We’re turning ten!
It was five years ago that publisher Sue Taves launched the first issue of Whidbey Life Magazine. Taves, a sculptor and physical therapist, passionately believed in the power of a publication to speak to the entire island about all things Whidbey; the print magazine, published twice each year, and the weekly online magazine were the ways she put those beliefs into practice.
Not long ago, Taves retired from her role as publisher to concentrate on her art. Therefore, it’s fitting that the tenth issue of Whidbey Life Magazine features the sculpture of Sue Taves, authored by one of our long-standing writers, Siri Bardarson. The interview and images make it clear that Taves continues to tell the stories of Whidbey—in stone rather than in print.
The arrival of cooler, shorter days signals a return to our kitchens to prepare slow-cooked, sustaining meals made with local ingredients. Karen Achabal surveys Whidbey’s many farms and their abundant offerings in Homegrown for the Holidays.
Writer Kate Poss sugarcoats the dessert options in her companion article, Homemade for the Holidays.
Falling leaves direct our eyes downward to the forest floor where small plants live out their days without much fanfare. But photographer Larry Daloz is adept at bringing these small wonders to our attention. His photographs of lichens, mushrooms, and mosses will have you marveling at the miniature world beneath your feet.
“Spirited” beverages to compliment a winter meal, or to give as gifts at the holidays, are available locally. In Distilling the Essence, Steve Kilisky profiles the people behind the island’s artisan spirits movement.
Anything done well can be said to be artful, and sharpening tools is no exception, as Lea Cramer discovered in writing The Art of the Edge. Sharp tools are essential to rural life while professional sharpeners are increasingly rare. The story of Whidbey’s resident tool sharpener will prompt you to place your blades in her gloved hands.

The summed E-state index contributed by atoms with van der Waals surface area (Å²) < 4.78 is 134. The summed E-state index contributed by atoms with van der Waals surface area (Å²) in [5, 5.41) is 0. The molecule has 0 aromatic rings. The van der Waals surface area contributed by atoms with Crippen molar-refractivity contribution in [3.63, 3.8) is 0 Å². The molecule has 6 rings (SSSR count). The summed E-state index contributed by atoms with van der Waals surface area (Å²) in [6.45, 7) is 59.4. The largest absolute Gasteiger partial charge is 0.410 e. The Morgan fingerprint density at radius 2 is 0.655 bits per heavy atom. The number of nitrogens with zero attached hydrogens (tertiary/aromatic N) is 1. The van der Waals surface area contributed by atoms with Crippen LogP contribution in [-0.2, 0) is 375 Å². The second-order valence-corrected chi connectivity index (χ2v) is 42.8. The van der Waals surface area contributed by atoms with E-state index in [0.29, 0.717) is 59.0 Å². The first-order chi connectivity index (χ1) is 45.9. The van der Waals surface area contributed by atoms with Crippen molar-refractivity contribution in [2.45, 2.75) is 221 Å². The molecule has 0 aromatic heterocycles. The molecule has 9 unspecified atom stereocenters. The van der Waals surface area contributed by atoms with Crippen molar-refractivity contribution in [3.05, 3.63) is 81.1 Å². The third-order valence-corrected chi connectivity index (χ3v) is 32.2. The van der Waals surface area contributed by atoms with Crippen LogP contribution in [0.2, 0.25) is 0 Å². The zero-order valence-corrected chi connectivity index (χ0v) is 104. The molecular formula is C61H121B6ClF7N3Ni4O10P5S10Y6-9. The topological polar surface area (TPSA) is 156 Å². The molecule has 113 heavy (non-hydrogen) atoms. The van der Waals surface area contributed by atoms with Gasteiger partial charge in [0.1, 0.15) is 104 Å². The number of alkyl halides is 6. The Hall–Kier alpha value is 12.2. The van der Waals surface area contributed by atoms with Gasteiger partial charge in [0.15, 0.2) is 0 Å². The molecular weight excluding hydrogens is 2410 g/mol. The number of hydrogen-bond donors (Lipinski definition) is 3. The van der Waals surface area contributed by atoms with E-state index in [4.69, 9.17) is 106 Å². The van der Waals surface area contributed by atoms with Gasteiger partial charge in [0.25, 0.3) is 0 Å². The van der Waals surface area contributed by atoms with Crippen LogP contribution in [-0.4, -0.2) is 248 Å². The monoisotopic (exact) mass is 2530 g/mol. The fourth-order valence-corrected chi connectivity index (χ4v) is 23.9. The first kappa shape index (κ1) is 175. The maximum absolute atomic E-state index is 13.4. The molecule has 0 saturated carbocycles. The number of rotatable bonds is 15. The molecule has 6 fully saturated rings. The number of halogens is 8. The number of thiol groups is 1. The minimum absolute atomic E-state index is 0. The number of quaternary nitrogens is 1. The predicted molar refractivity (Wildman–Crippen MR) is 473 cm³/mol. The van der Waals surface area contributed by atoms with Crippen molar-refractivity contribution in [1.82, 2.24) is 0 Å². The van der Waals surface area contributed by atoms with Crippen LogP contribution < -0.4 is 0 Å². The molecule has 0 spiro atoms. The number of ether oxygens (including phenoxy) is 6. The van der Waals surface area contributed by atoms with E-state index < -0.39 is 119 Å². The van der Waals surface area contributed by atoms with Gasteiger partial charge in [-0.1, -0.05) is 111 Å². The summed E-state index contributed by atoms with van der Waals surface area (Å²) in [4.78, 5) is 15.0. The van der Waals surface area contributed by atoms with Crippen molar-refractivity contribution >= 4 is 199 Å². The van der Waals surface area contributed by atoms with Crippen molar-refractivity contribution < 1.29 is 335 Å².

Our local theaters are fortunate to draw upon talented volunteers who capably wield hammer and paintbrush to construct the world of the play. In Setting the Stage, Laura Berkley Boram takes us behind the scenes for a look at the drama that goes on before the curtain ever goes up.
Using indigo to dye fabric is an ancient art that has experienced a recent resurgence. In Dyeing for the Blues, writer Keke Cribbs explores the work of three textile artists who use indigo to achieve fabulous colors. Their combined knowledge of techniques to produce varied patterns will have you newly attuned to blue. A companion piece by Deborah Nedelman about her experience as a newcomer to indigo dyeing will convince you of the potency of Leaf Magic.
Mice hide in plain sight on Whidbey, but few people ever notice them. Cynthia Kaul reveals the story of these wooden mice in public places—their origins and their originator—in her delightful article, Of Mice and Man.
Whether you live on the island or love it from a distance, you’re invited into the pages of our tenth issue to meet the people, see the places, and learn about the products that make Whidbey wonderful. We are so pleased to have you turning ten with us!
Editor and Publisher